Brief: This quick tutorial shows you how to go back to Xorg from Wayland in Ubuntu and vice versa.
One of the main new features in Ubuntu 17.10 was the addition of Wayland as the default display server. As more and more Linux distributions are moving away from the legacy X.Org server and Wayland seems to be the top alternative.
While Wayland maybe the future, it really is in future. At least for Ubuntu 17.10. The issue here is that a number of Linux desktop applications still depend on X.Org. They don’t support Wayland very well.
This spoils the otherwise pleasant Ubuntu 17.10 experience. So what would be the solution here? Wait for all those applications to work with Wayland?
An easier way out would be to switch back to Xorg from Wayland. And I am going to show you how to do that in this quick tip.
Switch to Xorg from Wayland
Remember that I said Wayland is the default display server in Ubuntu 17.10. It also means that there are more than one display servers available. And we can simply switch between them. No need to install anything new.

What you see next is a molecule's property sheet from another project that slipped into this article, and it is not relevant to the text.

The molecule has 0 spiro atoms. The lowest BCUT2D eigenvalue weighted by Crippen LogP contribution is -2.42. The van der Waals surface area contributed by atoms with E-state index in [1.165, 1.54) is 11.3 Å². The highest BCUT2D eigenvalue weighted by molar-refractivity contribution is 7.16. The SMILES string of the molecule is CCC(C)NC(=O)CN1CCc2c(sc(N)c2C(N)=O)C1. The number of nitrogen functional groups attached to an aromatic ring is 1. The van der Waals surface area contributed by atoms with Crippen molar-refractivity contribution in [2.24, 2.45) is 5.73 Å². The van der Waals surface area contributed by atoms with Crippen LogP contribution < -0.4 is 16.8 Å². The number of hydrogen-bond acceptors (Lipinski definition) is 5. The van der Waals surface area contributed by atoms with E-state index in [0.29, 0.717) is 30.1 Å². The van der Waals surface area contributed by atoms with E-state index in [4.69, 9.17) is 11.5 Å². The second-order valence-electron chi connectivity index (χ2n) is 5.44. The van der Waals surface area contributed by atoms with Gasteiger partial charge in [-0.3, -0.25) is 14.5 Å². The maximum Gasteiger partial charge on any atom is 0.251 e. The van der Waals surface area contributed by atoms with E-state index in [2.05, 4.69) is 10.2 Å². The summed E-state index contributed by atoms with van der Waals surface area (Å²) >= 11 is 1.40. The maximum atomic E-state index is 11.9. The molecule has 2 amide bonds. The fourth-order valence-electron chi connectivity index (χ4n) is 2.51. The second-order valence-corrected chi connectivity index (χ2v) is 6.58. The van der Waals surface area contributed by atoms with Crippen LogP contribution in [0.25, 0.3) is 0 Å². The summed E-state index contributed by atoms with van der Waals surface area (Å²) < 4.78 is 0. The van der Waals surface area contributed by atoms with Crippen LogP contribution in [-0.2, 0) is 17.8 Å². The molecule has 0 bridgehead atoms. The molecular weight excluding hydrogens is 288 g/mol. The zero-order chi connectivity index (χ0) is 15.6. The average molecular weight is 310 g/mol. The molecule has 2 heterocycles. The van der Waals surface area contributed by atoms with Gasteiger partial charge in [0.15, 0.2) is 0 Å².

Restart you Ubuntu system. At the login screen, under the password field, you’ll see a gear icon. Just click on it and you’ll see two options here.
The default Ubuntu means it will be using Wayland while Ubuntu on Xorg obviously means it will use Xorg. You can select Ubuntu on Xorg to use Xorg here.
Similarly, you can switch back to Wayland when you feel like it.
How to know if I am using Wayland or Xorg
Since we are talking about Wayland, Xorg etc, let’s also see how to know which display server is being used. To find that out, open a terminal and use the following command:
And then if you see X11, it’s Xorg. If you see Wayland, quite obviously, the display server in use is Wayland.
Quick Tip: Few programs that require root privileges have troubles with Wayland. For example, gParted won’t run at all in Ubuntu if you are using Wayland. If you don’t want to switch to Xorg, there is still a way to use these applications with sudo.
Use the command below
and then run the troublesome program with sudo like this:
This tip was suggested by It’s FOSS reader Sean and was found here.
I hope this quick tip helped you to switch to Xorg from Wayland in Ubuntu. Stay tuned for more Ubuntu tips and tricks.